By Hillel Aron
By Joseph Tsidulko
By Patrick Range McDonald
By David Futch
By Hillel Aron
By Dennis Romero
By Jill Stewart
By Dennis Romero
Most of Will's socializing prior to this point had consisted of birthday parties that featured those giant, inflatable bouncy things you can rent for the back yard by the hour, or a trip to Magic Mountain plus a sleepover. But the bar mitzvah invitation indicated a whole new universe of social intercourse. "I'm supposed to mark whether I want steak or salmon for dinner," he noted as he held the RSVP card delicately by its corners.
The next day when I picked him up from school, Will was still ruminating about the invitation. "I think I'd like a bar mitzvah," he announced. As far as I knew, he'd barely heard the term, and even now had only the wooziest idea of what such an event entailed. I think some of his interest stemmed from the fact that a friend at school had told him one raked in big bucks at these affairs.
"Honey," I said, "if you wanted a bar mitzvah, you should have planned a lot further ahead." He shot me a suspicious look. "You should have worked it out to get yourself born into a Jewish family."
"You have to be Jewish?" he asked, narrowing his eyes as if he thought I might be manufacturing this restriction just to torment him.
"Well, yeah," I told him. "It's kind of a religious thing."
"That sucks," he said.
JUST ABOUT EXACTLY A YEAR BEFORE, WILL WENT through a rough period emotionally when pre-adolescent hormones invaded his body like spring floodwaters and he bobbed and thrashed miserably in their thrall. In addition, he'd graduated from our nice, low-key community Topanga Elementary and was attending a middle school for gifted kids where the homework load had begun to produce in both him and me a nightly case of irrational dread. And on top of everything else, there was the father issue.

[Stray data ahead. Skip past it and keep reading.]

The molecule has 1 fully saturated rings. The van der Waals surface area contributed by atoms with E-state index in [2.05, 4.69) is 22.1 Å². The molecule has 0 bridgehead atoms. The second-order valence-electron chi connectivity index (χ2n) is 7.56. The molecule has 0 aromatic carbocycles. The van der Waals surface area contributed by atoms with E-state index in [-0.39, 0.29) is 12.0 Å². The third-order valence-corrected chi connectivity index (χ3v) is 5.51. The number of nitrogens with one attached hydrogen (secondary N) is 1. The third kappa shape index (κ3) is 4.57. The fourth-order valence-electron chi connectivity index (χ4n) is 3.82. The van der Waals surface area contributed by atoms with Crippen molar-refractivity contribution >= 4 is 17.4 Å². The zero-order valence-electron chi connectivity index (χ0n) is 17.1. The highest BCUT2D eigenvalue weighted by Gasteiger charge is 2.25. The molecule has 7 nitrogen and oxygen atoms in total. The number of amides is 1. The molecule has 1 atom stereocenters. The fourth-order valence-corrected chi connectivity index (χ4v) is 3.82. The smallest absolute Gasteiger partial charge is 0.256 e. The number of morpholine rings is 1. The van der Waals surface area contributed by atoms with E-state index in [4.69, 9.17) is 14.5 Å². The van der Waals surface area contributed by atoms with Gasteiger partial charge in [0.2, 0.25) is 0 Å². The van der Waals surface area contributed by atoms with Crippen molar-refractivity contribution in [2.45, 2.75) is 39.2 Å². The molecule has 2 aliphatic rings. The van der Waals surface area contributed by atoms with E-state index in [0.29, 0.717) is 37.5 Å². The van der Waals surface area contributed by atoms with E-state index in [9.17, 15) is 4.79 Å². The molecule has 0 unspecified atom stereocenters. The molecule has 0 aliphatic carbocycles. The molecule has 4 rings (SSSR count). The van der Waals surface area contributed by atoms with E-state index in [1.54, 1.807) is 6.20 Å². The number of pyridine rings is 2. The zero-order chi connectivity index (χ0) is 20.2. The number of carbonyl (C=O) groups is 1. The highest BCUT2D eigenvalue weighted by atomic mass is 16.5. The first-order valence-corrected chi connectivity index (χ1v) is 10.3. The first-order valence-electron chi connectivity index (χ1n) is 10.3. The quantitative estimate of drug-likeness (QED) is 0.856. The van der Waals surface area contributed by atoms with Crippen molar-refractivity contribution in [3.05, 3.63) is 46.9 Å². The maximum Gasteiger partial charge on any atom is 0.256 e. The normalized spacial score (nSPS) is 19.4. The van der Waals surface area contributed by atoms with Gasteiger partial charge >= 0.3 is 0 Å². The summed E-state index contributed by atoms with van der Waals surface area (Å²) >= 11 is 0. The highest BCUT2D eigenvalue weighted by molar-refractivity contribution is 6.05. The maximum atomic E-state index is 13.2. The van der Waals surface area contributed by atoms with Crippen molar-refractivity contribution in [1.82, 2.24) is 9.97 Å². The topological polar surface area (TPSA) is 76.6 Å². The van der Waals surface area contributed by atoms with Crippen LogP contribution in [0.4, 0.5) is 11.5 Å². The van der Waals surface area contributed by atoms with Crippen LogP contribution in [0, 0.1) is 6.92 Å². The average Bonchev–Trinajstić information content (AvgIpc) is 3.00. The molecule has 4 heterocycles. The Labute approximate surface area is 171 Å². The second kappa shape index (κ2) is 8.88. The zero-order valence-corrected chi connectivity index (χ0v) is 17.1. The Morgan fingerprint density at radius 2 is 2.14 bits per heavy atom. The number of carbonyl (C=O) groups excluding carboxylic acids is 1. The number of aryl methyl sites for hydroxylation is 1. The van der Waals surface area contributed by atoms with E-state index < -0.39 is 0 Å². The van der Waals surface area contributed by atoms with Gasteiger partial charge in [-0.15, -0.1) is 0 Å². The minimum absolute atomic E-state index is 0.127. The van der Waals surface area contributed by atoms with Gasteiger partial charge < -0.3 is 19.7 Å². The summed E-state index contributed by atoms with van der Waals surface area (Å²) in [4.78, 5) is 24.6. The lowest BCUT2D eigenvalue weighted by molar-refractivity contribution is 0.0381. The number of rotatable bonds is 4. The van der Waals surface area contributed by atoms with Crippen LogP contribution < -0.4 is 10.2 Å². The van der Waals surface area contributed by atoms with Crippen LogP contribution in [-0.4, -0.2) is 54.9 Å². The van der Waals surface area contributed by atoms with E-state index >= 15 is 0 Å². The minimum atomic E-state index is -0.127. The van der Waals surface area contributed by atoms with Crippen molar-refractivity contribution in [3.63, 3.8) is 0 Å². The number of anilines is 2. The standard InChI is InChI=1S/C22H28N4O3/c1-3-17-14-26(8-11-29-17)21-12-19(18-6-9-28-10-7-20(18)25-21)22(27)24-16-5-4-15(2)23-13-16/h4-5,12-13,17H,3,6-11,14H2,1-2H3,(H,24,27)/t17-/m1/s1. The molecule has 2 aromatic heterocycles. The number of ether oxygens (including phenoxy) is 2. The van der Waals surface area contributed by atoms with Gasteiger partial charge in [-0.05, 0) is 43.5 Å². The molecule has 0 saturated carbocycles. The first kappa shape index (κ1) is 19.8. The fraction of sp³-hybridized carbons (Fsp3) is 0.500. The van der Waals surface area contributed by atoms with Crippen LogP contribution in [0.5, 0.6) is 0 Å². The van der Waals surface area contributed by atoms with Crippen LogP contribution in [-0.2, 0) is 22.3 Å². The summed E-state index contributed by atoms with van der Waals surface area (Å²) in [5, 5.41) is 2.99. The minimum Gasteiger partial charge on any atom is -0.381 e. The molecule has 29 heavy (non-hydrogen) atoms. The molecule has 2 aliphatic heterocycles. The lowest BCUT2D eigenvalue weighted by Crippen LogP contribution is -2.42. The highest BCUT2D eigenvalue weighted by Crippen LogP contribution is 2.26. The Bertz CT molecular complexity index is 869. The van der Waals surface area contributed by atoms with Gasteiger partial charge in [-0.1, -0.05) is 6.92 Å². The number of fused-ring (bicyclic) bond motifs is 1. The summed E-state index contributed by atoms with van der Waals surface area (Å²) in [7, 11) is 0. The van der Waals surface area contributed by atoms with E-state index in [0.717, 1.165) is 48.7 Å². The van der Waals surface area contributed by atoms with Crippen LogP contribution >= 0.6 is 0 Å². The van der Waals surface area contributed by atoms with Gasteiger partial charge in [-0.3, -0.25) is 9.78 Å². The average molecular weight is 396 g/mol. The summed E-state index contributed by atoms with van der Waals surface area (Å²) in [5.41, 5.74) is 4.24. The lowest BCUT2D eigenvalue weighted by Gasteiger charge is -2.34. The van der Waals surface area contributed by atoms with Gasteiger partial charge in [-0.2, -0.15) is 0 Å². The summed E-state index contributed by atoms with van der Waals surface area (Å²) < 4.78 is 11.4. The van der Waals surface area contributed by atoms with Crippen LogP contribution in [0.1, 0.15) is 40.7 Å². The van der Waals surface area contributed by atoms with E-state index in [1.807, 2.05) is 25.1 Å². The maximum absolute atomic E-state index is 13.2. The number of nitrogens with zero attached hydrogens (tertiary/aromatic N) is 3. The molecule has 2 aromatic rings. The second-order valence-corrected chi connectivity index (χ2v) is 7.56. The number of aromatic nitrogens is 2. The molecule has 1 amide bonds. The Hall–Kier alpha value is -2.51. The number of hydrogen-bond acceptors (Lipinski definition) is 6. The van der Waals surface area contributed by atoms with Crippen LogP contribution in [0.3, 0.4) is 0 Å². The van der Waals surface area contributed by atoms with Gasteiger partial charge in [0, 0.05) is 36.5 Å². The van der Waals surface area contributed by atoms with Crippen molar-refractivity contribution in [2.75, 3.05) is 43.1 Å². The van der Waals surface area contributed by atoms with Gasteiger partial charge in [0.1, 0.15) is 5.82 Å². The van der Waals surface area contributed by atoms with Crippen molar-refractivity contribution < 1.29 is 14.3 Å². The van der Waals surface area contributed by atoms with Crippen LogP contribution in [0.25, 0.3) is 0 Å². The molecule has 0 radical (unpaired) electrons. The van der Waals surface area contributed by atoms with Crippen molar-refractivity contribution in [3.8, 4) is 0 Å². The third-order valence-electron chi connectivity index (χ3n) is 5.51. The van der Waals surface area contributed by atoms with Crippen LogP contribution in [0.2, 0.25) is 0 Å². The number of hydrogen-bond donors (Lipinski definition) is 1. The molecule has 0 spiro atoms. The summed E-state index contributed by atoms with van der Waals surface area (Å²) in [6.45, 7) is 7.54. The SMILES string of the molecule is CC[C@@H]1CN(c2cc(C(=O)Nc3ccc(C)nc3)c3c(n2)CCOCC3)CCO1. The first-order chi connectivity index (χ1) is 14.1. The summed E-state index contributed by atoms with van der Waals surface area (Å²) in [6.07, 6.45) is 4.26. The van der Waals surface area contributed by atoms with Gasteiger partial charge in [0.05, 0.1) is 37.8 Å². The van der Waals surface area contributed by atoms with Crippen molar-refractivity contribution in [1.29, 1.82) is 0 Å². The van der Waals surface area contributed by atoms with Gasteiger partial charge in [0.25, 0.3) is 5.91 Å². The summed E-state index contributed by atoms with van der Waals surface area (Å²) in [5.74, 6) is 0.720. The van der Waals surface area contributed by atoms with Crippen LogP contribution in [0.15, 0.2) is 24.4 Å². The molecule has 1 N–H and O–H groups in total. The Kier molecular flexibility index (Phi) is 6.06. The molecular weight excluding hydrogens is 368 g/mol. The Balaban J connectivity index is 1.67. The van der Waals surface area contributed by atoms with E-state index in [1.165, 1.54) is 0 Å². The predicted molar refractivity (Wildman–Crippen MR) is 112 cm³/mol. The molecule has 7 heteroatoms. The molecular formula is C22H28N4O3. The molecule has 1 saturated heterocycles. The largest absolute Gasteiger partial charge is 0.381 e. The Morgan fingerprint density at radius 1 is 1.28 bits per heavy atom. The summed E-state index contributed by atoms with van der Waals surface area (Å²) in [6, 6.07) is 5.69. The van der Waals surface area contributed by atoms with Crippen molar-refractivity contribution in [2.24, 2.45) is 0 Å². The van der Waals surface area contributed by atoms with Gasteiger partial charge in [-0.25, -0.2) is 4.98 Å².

At that time, a friend who knew I was worried about my kid suggested that I hold some kind of welcome-to-manhood celebration for him. "Boys need a rite of passage," said the friend, who is not at all your sensitive New Age guy but an ex-Marine with a slightly surly demeanor. "It'd be good for your son, especially since he doesn't have a dad to, you know, show him the ropes."
Actually, Will does have a dad. But George, his father and my ex-husband, suffered a cerebral aneurysm several years back. A tiny vascular balloon exploded in the left temporal lobe of his brain, damaging the mechanism that encodes and decodes speech. Now when he talks, his words are a jumble of English and a language of his own device. George does his best to reach to Will from inside the bubble of his psychic terrarium. They sometimes play cards together, or chess. George can play chess. But he will never again be a father able to show his son any kind of ropes.
A week or two after the aneurysm occurred, when we knew at least that it was likely George would live, I took Will to meet with a neuropsychologist, who explained in simple terms the range of recovery one could expect. Will sat next to me listening quietly, his body listing against mine like a tree blown against the side of a barn. Whatever his dad's progress, the psychologist said, it would most likely top out at three years.
The truth, as bad as it was, seemed to help Will gain some kind of emotional footing. From then on he would tell anybody who asked, "My dad is recovering from a stroke." But in the spring of last year, the three-year alarm rang inside Will and his terminology changed abruptly. "My dad's mentally disabled," was now the way he answered all father-related inquiries.
To me he was even more specific. One night, I asked him why he was in a bad mood, assuming a squabble with a friend or a difficult day in class. His cheek twitched, and he turned away from me bitterly. "I'm in a bad mood because I need a dad and my dad's half dead."
Another night, I was battling a nasty case of single-mother overload and blurted to him in exasperation, "Look, I'm sorry, but I'm only one person. You can't always expect me to do everything that two parents do!"
"Yes I can!" he screamed back at me, his face glossy with tears and fury. "I don't have a dad! So I have a right to expect you to be two people! I have that right!"
Even the sunniest of kids have moments when they believe the sky is falling and the universe is plotting against them personally. But Will's unhappiness came more frequently and with greater force. He began talking about himself as unlucky. "I don't understand what I'm living for," he remarked one day out of nowhere.